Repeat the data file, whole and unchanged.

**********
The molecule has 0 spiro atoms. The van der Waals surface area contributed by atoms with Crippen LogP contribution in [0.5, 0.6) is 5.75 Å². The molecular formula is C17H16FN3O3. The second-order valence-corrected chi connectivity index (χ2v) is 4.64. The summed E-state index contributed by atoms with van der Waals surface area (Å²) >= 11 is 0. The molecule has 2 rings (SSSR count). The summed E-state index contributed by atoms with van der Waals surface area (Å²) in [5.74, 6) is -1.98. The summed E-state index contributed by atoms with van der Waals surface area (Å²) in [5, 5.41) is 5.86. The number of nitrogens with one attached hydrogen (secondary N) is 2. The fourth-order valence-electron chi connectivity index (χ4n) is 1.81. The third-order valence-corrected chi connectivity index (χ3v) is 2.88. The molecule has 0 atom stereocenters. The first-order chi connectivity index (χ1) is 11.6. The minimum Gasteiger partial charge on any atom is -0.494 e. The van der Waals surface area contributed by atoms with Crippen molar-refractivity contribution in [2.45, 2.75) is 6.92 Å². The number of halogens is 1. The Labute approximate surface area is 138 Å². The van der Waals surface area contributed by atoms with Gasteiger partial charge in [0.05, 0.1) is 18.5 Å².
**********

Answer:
The molecule has 0 spiro atoms. The van der Waals surface area contributed by atoms with Crippen LogP contribution in [0.5, 0.6) is 5.75 Å². The molecular formula is C17H16FN3O3. The second-order valence-corrected chi connectivity index (χ2v) is 4.64. The summed E-state index contributed by atoms with van der Waals surface area (Å²) >= 11 is 0. The molecule has 2 rings (SSSR count). The summed E-state index contributed by atoms with van der Waals surface area (Å²) in [5.74, 6) is -1.98. The summed E-state index contributed by atoms with van der Waals surface area (Å²) in [5, 5.41) is 5.86. The number of nitrogens with one attached hydrogen (secondary N) is 2. The fourth-order valence-electron chi connectivity index (χ4n) is 1.81. The third-order valence-corrected chi connectivity index (χ3v) is 2.88. The molecule has 0 atom stereocenters. The first-order chi connectivity index (χ1) is 11.6. The minimum Gasteiger partial charge on any atom is -0.494 e. The van der Waals surface area contributed by atoms with Crippen molar-refractivity contribution in [2.45, 2.75) is 6.92 Å². The number of halogens is 1. The Labute approximate surface area is 138 Å². The van der Waals surface area contributed by atoms with Gasteiger partial charge in [0.05, 0.1) is 18.5 Å².